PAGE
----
I See the Pain of My Own Miscarriage in This Dad's Gut-Wrenching Illustration

'Miscarrriage' by Curtis Wiklund

If I didn't already love Curtis Wiklund and his charming black-and-white sketches of his family life, I would certainly be a fan now thanks to his most recent illustration of him and his wife embracing after a miscarriage. Aside from the fact that I am hard-pressed to think of anything quite as romantic as a man who memorializes his love for his wife in drawings, I'm absolutely floored at his honest portrayal of the pain of losing a pregnancy -- a pain that I know. Honestly, it's encouraging to hear men open up about a subject that's often considered taboo.

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The staggering statistics are that 10 to 25 percent of pregnancies end in miscarriage, which means that it's not the incredibly rare event that it's often made out to be. Chances are that you, or the woman you're sitting next to, or even your mother-in-law have miscarried a child, and yet on the rare occasion that miscarriage is talked about, it's done in whispered confessions, often after a few too many glasses of rosé. Let's take a cue from Curtis and change the narrative by opening up about miscarriage. 

If we can #shoutourabortions, shouldn't we also be able to #shoutourmiscarriage?

I'll start.

I had a miscarriage two years before my oldest child was born. For most of my life, I didn't think I wanted children. I'd been pregnant years earlier and had chosen to terminate because my life of comedy, cocktails, and cocaine wasn't exactly an ideal environment in which to raise a child.

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When I discovered that I was unexpectedly pregnant in the fall of 2011, I was happily married, pushing 35, and facing the very real possibility that the comedy career I'd been chasing for almost a decade probably wasn't going to pan out. This should've had me jumping for joy with my positive pregnancy test in hand, but in reality it found me sobbing on the floor of my bathroom about my life being over. When I told my hubs that my diaphragm had failed, his first reaction was to say that he was rather proud of his swimmers for being smart enough to dodge the rubber barrier.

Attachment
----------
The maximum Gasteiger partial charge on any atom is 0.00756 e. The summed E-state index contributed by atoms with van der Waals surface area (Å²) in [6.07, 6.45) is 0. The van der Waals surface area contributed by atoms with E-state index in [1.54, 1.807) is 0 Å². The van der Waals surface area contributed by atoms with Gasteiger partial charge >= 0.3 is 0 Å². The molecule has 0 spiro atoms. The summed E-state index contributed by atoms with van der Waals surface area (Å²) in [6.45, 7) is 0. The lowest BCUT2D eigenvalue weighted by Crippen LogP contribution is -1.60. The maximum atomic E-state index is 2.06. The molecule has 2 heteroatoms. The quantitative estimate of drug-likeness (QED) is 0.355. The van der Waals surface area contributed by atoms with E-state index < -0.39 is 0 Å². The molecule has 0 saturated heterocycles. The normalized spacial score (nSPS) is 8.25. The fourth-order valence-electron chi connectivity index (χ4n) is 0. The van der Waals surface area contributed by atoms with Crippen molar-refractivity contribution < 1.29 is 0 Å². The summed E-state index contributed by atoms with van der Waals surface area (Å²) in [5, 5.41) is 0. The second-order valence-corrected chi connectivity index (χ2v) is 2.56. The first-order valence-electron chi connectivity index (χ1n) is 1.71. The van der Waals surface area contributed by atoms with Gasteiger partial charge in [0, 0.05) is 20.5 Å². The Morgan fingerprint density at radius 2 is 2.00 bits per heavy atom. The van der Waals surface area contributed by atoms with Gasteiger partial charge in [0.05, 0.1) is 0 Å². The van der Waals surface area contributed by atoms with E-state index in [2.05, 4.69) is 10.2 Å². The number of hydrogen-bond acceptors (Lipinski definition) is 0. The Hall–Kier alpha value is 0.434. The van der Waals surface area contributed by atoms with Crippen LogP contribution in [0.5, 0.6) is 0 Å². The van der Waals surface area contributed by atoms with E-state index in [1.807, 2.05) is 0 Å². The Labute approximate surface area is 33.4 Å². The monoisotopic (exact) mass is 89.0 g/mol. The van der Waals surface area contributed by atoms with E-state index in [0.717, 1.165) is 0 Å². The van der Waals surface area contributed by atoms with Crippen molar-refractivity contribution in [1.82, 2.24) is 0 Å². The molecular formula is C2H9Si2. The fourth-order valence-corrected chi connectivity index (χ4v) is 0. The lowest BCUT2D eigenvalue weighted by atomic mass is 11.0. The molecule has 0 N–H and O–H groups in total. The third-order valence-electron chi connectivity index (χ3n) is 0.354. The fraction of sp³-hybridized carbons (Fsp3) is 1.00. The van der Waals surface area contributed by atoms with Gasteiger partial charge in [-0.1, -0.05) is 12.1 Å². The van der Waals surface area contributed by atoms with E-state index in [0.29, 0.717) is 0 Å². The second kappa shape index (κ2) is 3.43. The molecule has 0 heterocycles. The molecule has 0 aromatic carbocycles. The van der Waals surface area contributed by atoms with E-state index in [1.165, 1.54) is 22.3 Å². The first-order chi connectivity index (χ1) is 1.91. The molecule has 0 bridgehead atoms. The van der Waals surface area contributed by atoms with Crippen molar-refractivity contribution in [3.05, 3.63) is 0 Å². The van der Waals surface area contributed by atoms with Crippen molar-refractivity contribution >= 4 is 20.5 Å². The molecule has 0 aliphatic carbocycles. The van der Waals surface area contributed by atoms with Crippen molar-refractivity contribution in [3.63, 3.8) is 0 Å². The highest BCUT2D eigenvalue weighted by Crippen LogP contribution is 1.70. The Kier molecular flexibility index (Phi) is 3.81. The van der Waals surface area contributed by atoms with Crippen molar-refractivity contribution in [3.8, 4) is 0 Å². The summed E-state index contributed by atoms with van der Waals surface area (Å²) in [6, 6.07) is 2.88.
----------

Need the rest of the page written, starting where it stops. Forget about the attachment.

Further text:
His second reaction was that he wanted a kid -- this kid -- and it was now or never. Ultimatum much? In fairness, he is 13 years older than I am, so I can understand how a man would prefer to father children prior to becoming a member of the AARP, but at the time I was pissed. I didn't want to give up my career (such as it was) to gestate and take care of a child, but I also didn't think it was fair to deprive my spouse of the experience of fatherhood simply because I wasn't 100 percent on board the kid train. So I reluctantly traded in daiquiris for diapers and tentatively dipped a toe in the waters of pregnancy (translation: I downloaded an app that likens your unborn child to produce).

Three days before my initial nine-week ultrasound, I started bleeding. We're not talking a little spotting here, we're talking The Shining–level gore, and as I stood in my bathroom staring at the end of the pregnancy I hadn't even wanted, I'd never felt so empty or heartbroken. It wasn't until my options were taken away and the choice to have a child was no longer on the table that I realized how much I fervently desired the experience of becoming a parent.

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I cried (a lot) when we went in for the ultrasound that confirmed that I had, indeed, miscarried. There are few experiences more humiliating than sobbing in front of a stranger while not wearing pants. But the worst part was after the ultrasound, when I had to carry an envelope of black-and-white images of my empty uterus up to my OB's office and sit there amongst the crop of hugely pregnant women all aglow with their ability to create life. I confess that I did drown my sorrows in several before-5PM cocktails that day, because sometimes the only cure for a broken heart and a broken uterus is vodka.

Five years later, and I'm so incredibly grateful that I had that horrible, no good, very bad experience. Not because it didn't suck mightily -- it did -- but because it opened my eyes to the fact that I did, very much, want to be a mom. If my birth control hadn't failed, I can almost guarantee that I would not have a child (let alone two) right now. I would have continued to live life as a childfree adult, not realizing what I was missing.

Are there days that my kids drive me insane and I want nothing more than a clean house and 10 hours of sleep like I had before they came along? Abso-freaking-lutely. But I love those little troublemakers with unparalleled fierceness, and I can't imagine life without their bright, shining lights ... which is why I just might send a thank-you card to my uterus for that whole miscarriage thing.

 

Image via curtiswiklund/Instagram 

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